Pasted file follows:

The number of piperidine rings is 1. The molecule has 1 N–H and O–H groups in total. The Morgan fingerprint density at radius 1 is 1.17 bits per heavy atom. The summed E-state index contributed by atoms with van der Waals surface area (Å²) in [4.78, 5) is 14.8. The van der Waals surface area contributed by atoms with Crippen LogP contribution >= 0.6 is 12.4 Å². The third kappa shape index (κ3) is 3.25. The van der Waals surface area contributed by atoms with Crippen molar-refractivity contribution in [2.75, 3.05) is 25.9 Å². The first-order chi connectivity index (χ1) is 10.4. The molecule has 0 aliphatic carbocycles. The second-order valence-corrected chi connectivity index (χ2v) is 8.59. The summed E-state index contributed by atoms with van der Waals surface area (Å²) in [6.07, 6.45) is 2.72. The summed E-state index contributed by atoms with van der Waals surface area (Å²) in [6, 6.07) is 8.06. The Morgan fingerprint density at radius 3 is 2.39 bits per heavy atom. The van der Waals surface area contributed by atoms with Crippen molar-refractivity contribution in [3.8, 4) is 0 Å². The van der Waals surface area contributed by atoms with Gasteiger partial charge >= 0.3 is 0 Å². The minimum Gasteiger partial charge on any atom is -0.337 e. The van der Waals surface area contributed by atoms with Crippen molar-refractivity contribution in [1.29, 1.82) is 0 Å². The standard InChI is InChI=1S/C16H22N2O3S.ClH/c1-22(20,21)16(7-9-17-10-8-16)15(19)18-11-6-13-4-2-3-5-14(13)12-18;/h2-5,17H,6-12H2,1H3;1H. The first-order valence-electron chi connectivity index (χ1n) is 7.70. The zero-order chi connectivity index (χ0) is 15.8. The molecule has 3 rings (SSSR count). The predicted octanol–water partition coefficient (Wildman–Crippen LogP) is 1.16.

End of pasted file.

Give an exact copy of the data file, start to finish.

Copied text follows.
The number of piperidine rings is 1. The molecule has 1 N–H and O–H groups in total. The Morgan fingerprint density at radius 1 is 1.17 bits per heavy atom. The summed E-state index contributed by atoms with van der Waals surface area (Å²) in [4.78, 5) is 14.8. The van der Waals surface area contributed by atoms with Crippen LogP contribution >= 0.6 is 12.4 Å². The third kappa shape index (κ3) is 3.25. The van der Waals surface area contributed by atoms with Crippen molar-refractivity contribution in [2.75, 3.05) is 25.9 Å². The first-order chi connectivity index (χ1) is 10.4. The molecule has 0 aliphatic carbocycles. The second-order valence-corrected chi connectivity index (χ2v) is 8.59. The summed E-state index contributed by atoms with van der Waals surface area (Å²) in [6.07, 6.45) is 2.72. The summed E-state index contributed by atoms with van der Waals surface area (Å²) in [6, 6.07) is 8.06. The Morgan fingerprint density at radius 3 is 2.39 bits per heavy atom. The van der Waals surface area contributed by atoms with Crippen molar-refractivity contribution in [3.8, 4) is 0 Å². The van der Waals surface area contributed by atoms with Gasteiger partial charge >= 0.3 is 0 Å². The minimum Gasteiger partial charge on any atom is -0.337 e. The van der Waals surface area contributed by atoms with Crippen molar-refractivity contribution in [1.29, 1.82) is 0 Å². The standard InChI is InChI=1S/C16H22N2O3S.ClH/c1-22(20,21)16(7-9-17-10-8-16)15(19)18-11-6-13-4-2-3-5-14(13)12-18;/h2-5,17H,6-12H2,1H3;1H. The first-order valence-electron chi connectivity index (χ1n) is 7.70. The zero-order chi connectivity index (χ0) is 15.8. The molecule has 3 rings (SSSR count). The predicted octanol–water partition coefficient (Wildman–Crippen LogP) is 1.16.